I can never let well enough alone, it seems, and so while I had a perfectly serviceable tabard I knew I’d need something to make it more visually interesting– more “royal,” in other words. As usual, a simple idea (adding silver trim to the hems) quickly ballooned out of control with the idea of getting several different kinds of silver iron-on trims and constructing a faux chain of office to go across the chest, and it wasn’t until I discovered that my chosen trim was unavailable in silver AND realized that it was probably not a good idea to count on ironing velvet (risk of crushing), that I came back down to a relatively sensible level of planning and decided to just make a real chain of office for my husband to wear over his tabard.
Yeah, you read that right. For some reason I thought that constructing a chain of office– which would eventually require several dozen metal bits and pieces, rhinestones, epoxies, and a few different kinds of pliers– would be the more sensible route.
In any case, I ordered several square silver filigree stampings in various sizes off Etsy, planning a basic outline and figuring that I’d fuss with them when they arrived to plan out the exact design of the chain.
I also picked up some silvery-gray pearls to use as connectors to form the chain– but then thought things looked a little monotone, so to bring in some color I bought some 25 mm sapphire-blue acrylic cabochons for the centers of the large filigree stampings. I will note that I also ordered some silver bead caps to put on the pearls and some silver settings to frame the cabochons, but due to some issues with the seller they never arrived. It was extremely frustrating, since I’d ordered them over a month in advance, but there was nothing to be done– I’ll get a refund (eventually… boo to the seller!), but I had no bead caps or settings… Whatever, it’s a costume and no one will notice they’re missing, right?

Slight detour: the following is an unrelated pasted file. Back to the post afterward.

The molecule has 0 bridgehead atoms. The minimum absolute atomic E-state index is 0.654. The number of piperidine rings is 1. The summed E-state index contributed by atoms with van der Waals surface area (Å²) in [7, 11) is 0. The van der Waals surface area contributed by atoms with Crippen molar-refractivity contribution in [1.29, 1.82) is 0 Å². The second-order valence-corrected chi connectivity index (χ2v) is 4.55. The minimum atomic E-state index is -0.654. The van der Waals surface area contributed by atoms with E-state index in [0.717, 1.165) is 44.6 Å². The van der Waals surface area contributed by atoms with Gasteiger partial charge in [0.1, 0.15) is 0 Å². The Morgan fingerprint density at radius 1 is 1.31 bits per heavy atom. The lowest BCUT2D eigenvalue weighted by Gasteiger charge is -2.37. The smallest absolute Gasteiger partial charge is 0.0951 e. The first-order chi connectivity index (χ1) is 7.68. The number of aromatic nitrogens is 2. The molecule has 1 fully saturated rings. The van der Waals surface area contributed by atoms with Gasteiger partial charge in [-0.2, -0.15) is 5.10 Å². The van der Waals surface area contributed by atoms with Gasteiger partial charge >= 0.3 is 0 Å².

Anyway, once I had
all most of my supplies I started putting everything together.
First I made a whole bunch (84 to be precise) of connector links with the gray pearls, using eyepins as the base. I found that working assembly-line style made the process go faster– first I put the pins through all the pearls, then I bent the pins into loops, then I clipped the loops to the right length. In order to allow the chain to hang in a gentle curve I intended to put one pearl link on the top (inside) curve and two links on the bottom (outside) curve, so I linked up pairs of connectors ahead of time to make them easier to work with.
I hooked the connectors up to the small filigrees, preparing to use them as links for the larger ones. Then all I had to do was connect the large filigrees in– 14 of them, which was just long enough to drape nicely around the shoulders and across the chest.
Next I tried the effect of the blue cabochons, but somehow they didn’t look right– too bright or something. I went out and bought some other options– clear round faceted acrylic jewels and some smaller oval faceted jewels in silver settings– and put all of them against the filigrees, trying to figure out which looked best.
The round ones were out– they didn’t stand out enough. The oval ones were okay, but didn’t pop against the silver. I finally decided to alternate the blue cabochons with the oval jewels, the combined effect of which looked pretty good. Because the new jewels had loops in their settings I was able to use some silver wire to help affix them, along with my trusty E6000 adhesive.
I tacked the chain down to the tabard at the shoulders with a few stitches, just to make sure it didn’t slip off-center while being worn.
In addition to the chain, I also made the last-minute decision to make a fancier belt than the one shown in my last post. Well, I still used the original belt, but instead of having the buckle in front I moved it around to the back. Then I took more silver filigrees (different design on these) and used silver wire to make loops on the back that I slid the belt through. That let me just slide the filigrees around to the (new) front, where they looked like a fancy belt buckle. I used hot glue to cap the ends of the wire so they didn’t stab him in the stomach while being worn.